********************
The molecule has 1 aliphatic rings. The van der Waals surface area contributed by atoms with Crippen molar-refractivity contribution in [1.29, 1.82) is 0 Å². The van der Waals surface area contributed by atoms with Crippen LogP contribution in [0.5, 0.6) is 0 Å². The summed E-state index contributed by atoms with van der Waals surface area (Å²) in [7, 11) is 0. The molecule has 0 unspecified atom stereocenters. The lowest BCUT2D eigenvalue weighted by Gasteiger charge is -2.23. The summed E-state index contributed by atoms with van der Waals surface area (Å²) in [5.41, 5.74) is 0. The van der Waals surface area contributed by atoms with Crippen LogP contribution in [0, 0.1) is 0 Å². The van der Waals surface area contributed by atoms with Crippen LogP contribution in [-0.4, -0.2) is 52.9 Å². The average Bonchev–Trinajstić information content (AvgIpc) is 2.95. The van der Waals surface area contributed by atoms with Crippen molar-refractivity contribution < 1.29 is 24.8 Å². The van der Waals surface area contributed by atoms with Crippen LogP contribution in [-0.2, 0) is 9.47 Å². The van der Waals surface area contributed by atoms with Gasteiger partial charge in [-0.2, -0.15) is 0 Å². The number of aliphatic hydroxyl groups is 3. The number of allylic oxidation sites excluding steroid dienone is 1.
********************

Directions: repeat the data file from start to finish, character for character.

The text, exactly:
The molecule has 1 aliphatic rings. The van der Waals surface area contributed by atoms with Crippen molar-refractivity contribution in [1.29, 1.82) is 0 Å². The van der Waals surface area contributed by atoms with Crippen LogP contribution in [0.5, 0.6) is 0 Å². The summed E-state index contributed by atoms with van der Waals surface area (Å²) in [7, 11) is 0. The molecule has 0 unspecified atom stereocenters. The lowest BCUT2D eigenvalue weighted by Gasteiger charge is -2.23. The summed E-state index contributed by atoms with van der Waals surface area (Å²) in [5.41, 5.74) is 0. The van der Waals surface area contributed by atoms with Crippen LogP contribution in [0, 0.1) is 0 Å². The van der Waals surface area contributed by atoms with Crippen LogP contribution in [-0.4, -0.2) is 52.9 Å². The average Bonchev–Trinajstić information content (AvgIpc) is 2.95. The van der Waals surface area contributed by atoms with Crippen molar-refractivity contribution < 1.29 is 24.8 Å². The van der Waals surface area contributed by atoms with Crippen LogP contribution in [-0.2, 0) is 9.47 Å². The van der Waals surface area contributed by atoms with Gasteiger partial charge in [-0.2, -0.15) is 0 Å². The number of aliphatic hydroxyl groups is 3. The number of allylic oxidation sites excluding steroid dienone is 1.